Shaun Whiteside

Philosophers attending a conference in the Swiss resort of Davos in 1929 eagerly anticipated a debate between Ernst Cassirer, a celebrated member of the academic establishment and a supporter of progressive liberalism, and Martin Heidegger, whose radical break from tradition had impressed younger philosophers. For those who expected a clash of titans, the result was disappointing. There were no denunciations, no rhetorical bolts of lightning. The true parting of their ways came later, in 1933, when Cassirer, a Jewish supporter of the Weimar Republic, was forced out of his position and into exile, and Heidegger, now a member of the National Socialist Party, told students of Freiburg University to be guided by the Führer.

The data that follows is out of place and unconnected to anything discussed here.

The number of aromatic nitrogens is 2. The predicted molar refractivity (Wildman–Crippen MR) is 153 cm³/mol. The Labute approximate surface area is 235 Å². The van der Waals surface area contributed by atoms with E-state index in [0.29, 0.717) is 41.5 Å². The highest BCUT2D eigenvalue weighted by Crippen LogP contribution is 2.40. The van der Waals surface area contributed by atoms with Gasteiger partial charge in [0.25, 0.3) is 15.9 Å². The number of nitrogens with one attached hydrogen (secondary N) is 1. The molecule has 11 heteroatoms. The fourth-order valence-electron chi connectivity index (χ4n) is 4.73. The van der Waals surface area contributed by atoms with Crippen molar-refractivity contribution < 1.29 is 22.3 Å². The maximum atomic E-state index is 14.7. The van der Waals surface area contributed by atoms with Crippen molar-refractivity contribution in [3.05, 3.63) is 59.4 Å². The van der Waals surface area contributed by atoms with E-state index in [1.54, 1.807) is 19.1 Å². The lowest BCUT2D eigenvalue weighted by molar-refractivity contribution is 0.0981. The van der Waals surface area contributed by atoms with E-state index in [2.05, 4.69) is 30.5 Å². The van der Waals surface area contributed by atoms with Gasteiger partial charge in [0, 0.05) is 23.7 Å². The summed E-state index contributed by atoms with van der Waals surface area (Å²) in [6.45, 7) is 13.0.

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Serotonin by Michel Houellebecq, translated by Shaun Whiteside

by
December 2019, no. 417

Serotonin is Michel Houellebecq’s eighth novel and appears four years after the scandalous and critically successful Submission (2015), a dystopian novel that depicts France under sharia law. In Serotonin, we are again presented with the standard Houellebecquian narrator: white, middle-aged, and middle class, seemingly in the throes of some mid-life crisis of a predominantly – but not exclusively – sexual nature.

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